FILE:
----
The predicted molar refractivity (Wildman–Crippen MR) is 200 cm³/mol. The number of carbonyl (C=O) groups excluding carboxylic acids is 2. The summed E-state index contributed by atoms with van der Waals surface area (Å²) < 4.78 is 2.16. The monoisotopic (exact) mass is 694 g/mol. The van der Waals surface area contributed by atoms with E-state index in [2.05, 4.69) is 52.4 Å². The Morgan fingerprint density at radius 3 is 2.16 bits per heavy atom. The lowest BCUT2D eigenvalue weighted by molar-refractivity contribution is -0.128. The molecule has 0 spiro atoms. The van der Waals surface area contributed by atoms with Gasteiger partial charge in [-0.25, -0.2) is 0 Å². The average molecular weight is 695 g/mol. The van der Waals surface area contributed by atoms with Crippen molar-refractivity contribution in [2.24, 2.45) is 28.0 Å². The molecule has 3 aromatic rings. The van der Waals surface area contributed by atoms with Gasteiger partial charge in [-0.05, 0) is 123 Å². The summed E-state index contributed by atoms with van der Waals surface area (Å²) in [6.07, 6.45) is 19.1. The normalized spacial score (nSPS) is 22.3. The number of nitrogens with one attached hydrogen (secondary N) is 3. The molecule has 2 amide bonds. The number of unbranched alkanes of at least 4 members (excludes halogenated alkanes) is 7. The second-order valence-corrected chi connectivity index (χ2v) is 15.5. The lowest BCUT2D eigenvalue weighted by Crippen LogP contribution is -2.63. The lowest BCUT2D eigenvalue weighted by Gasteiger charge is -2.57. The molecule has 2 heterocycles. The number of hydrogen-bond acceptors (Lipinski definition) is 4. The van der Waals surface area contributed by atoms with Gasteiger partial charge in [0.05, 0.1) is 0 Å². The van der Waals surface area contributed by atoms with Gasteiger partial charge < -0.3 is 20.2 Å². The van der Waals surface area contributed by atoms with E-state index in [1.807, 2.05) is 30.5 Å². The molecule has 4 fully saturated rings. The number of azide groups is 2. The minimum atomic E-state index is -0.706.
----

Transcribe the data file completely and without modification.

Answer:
The predicted molar refractivity (Wildman–Crippen MR) is 200 cm³/mol. The number of carbonyl (C=O) groups excluding carboxylic acids is 2. The summed E-state index contributed by atoms with van der Waals surface area (Å²) < 4.78 is 2.16. The monoisotopic (exact) mass is 694 g/mol. The van der Waals surface area contributed by atoms with E-state index in [2.05, 4.69) is 52.4 Å². The Morgan fingerprint density at radius 3 is 2.16 bits per heavy atom. The lowest BCUT2D eigenvalue weighted by molar-refractivity contribution is -0.128. The molecule has 0 spiro atoms. The van der Waals surface area contributed by atoms with Gasteiger partial charge in [-0.25, -0.2) is 0 Å². The average molecular weight is 695 g/mol. The van der Waals surface area contributed by atoms with Crippen molar-refractivity contribution in [2.24, 2.45) is 28.0 Å². The molecule has 3 aromatic rings. The van der Waals surface area contributed by atoms with Gasteiger partial charge in [-0.05, 0) is 123 Å². The summed E-state index contributed by atoms with van der Waals surface area (Å²) in [6.07, 6.45) is 19.1. The normalized spacial score (nSPS) is 22.3. The number of nitrogens with one attached hydrogen (secondary N) is 3. The molecule has 2 amide bonds. The number of unbranched alkanes of at least 4 members (excludes halogenated alkanes) is 7. The second-order valence-corrected chi connectivity index (χ2v) is 15.5. The lowest BCUT2D eigenvalue weighted by Crippen LogP contribution is -2.63. The lowest BCUT2D eigenvalue weighted by Gasteiger charge is -2.57. The molecule has 2 heterocycles. The number of hydrogen-bond acceptors (Lipinski definition) is 4. The van der Waals surface area contributed by atoms with Gasteiger partial charge in [0.05, 0.1) is 0 Å². The van der Waals surface area contributed by atoms with Gasteiger partial charge < -0.3 is 20.2 Å². The van der Waals surface area contributed by atoms with E-state index in [1.807, 2.05) is 30.5 Å². The molecule has 4 fully saturated rings. The number of azide groups is 2. The minimum atomic E-state index is -0.706.